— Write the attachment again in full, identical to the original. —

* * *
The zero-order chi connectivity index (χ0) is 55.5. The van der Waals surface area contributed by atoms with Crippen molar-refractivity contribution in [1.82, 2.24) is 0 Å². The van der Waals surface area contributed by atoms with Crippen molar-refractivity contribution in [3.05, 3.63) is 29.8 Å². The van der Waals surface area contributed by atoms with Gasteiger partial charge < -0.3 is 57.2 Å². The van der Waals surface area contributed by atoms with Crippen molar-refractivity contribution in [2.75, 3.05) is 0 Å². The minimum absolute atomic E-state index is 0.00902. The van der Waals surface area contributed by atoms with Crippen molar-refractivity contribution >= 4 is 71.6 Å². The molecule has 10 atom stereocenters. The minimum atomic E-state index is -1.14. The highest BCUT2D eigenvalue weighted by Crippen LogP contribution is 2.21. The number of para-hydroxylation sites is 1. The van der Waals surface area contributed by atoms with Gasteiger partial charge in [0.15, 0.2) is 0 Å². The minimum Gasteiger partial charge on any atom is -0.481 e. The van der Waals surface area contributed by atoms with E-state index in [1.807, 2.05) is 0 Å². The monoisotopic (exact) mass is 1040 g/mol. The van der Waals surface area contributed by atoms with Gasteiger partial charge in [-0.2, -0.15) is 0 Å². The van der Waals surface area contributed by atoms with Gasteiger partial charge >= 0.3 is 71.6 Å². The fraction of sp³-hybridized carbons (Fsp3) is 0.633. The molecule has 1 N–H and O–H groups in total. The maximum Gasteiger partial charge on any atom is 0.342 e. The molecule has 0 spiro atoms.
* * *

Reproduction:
The zero-order chi connectivity index (χ0) is 55.5. The van der Waals surface area contributed by atoms with Crippen molar-refractivity contribution in [1.82, 2.24) is 0 Å². The van der Waals surface area contributed by atoms with Crippen molar-refractivity contribution in [3.05, 3.63) is 29.8 Å². The van der Waals surface area contributed by atoms with Gasteiger partial charge < -0.3 is 57.2 Å². The van der Waals surface area contributed by atoms with Crippen molar-refractivity contribution in [2.75, 3.05) is 0 Å². The minimum absolute atomic E-state index is 0.00902. The van der Waals surface area contributed by atoms with Crippen molar-refractivity contribution >= 4 is 71.6 Å². The molecule has 10 atom stereocenters. The minimum atomic E-state index is -1.14. The highest BCUT2D eigenvalue weighted by Crippen LogP contribution is 2.21. The number of para-hydroxylation sites is 1. The van der Waals surface area contributed by atoms with Gasteiger partial charge in [0.15, 0.2) is 0 Å². The minimum Gasteiger partial charge on any atom is -0.481 e. The van der Waals surface area contributed by atoms with E-state index in [1.807, 2.05) is 0 Å². The monoisotopic (exact) mass is 1040 g/mol. The van der Waals surface area contributed by atoms with Gasteiger partial charge in [-0.2, -0.15) is 0 Å². The van der Waals surface area contributed by atoms with Gasteiger partial charge >= 0.3 is 71.6 Å². The fraction of sp³-hybridized carbons (Fsp3) is 0.633. The molecule has 1 N–H and O–H groups in total. The maximum Gasteiger partial charge on any atom is 0.342 e. The molecule has 0 spiro atoms.